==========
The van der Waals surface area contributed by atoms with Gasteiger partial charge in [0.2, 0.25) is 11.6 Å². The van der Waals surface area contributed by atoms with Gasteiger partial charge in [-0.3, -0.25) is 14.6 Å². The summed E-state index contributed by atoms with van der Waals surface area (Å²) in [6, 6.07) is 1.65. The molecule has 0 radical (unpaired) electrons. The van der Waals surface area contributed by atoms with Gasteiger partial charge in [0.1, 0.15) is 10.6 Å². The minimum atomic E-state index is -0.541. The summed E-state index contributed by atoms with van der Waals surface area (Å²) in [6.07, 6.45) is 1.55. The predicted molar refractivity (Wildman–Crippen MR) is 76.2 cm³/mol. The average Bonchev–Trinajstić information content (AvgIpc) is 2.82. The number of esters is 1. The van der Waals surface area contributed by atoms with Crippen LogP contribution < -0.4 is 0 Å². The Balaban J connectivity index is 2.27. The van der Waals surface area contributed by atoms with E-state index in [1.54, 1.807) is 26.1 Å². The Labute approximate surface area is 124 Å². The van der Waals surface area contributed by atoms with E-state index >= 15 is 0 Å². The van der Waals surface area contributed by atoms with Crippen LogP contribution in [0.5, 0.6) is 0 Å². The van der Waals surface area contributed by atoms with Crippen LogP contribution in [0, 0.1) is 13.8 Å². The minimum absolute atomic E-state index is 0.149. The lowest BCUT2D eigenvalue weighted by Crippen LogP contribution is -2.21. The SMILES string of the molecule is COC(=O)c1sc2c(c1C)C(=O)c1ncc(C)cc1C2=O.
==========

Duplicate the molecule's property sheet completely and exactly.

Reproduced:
The van der Waals surface area contributed by atoms with Gasteiger partial charge in [0.2, 0.25) is 11.6 Å². The van der Waals surface area contributed by atoms with Gasteiger partial charge in [-0.3, -0.25) is 14.6 Å². The summed E-state index contributed by atoms with van der Waals surface area (Å²) in [6, 6.07) is 1.65. The molecule has 0 radical (unpaired) electrons. The van der Waals surface area contributed by atoms with Gasteiger partial charge in [0.1, 0.15) is 10.6 Å². The minimum atomic E-state index is -0.541. The summed E-state index contributed by atoms with van der Waals surface area (Å²) in [6.07, 6.45) is 1.55. The predicted molar refractivity (Wildman–Crippen MR) is 76.2 cm³/mol. The average Bonchev–Trinajstić information content (AvgIpc) is 2.82. The number of esters is 1. The van der Waals surface area contributed by atoms with Crippen LogP contribution < -0.4 is 0 Å². The Balaban J connectivity index is 2.27. The van der Waals surface area contributed by atoms with E-state index in [1.54, 1.807) is 26.1 Å². The Labute approximate surface area is 124 Å². The van der Waals surface area contributed by atoms with E-state index >= 15 is 0 Å². The van der Waals surface area contributed by atoms with Crippen LogP contribution in [0.5, 0.6) is 0 Å². The van der Waals surface area contributed by atoms with Crippen LogP contribution in [0, 0.1) is 13.8 Å². The minimum absolute atomic E-state index is 0.149. The lowest BCUT2D eigenvalue weighted by Crippen LogP contribution is -2.21. The SMILES string of the molecule is COC(=O)c1sc2c(c1C)C(=O)c1ncc(C)cc1C2=O.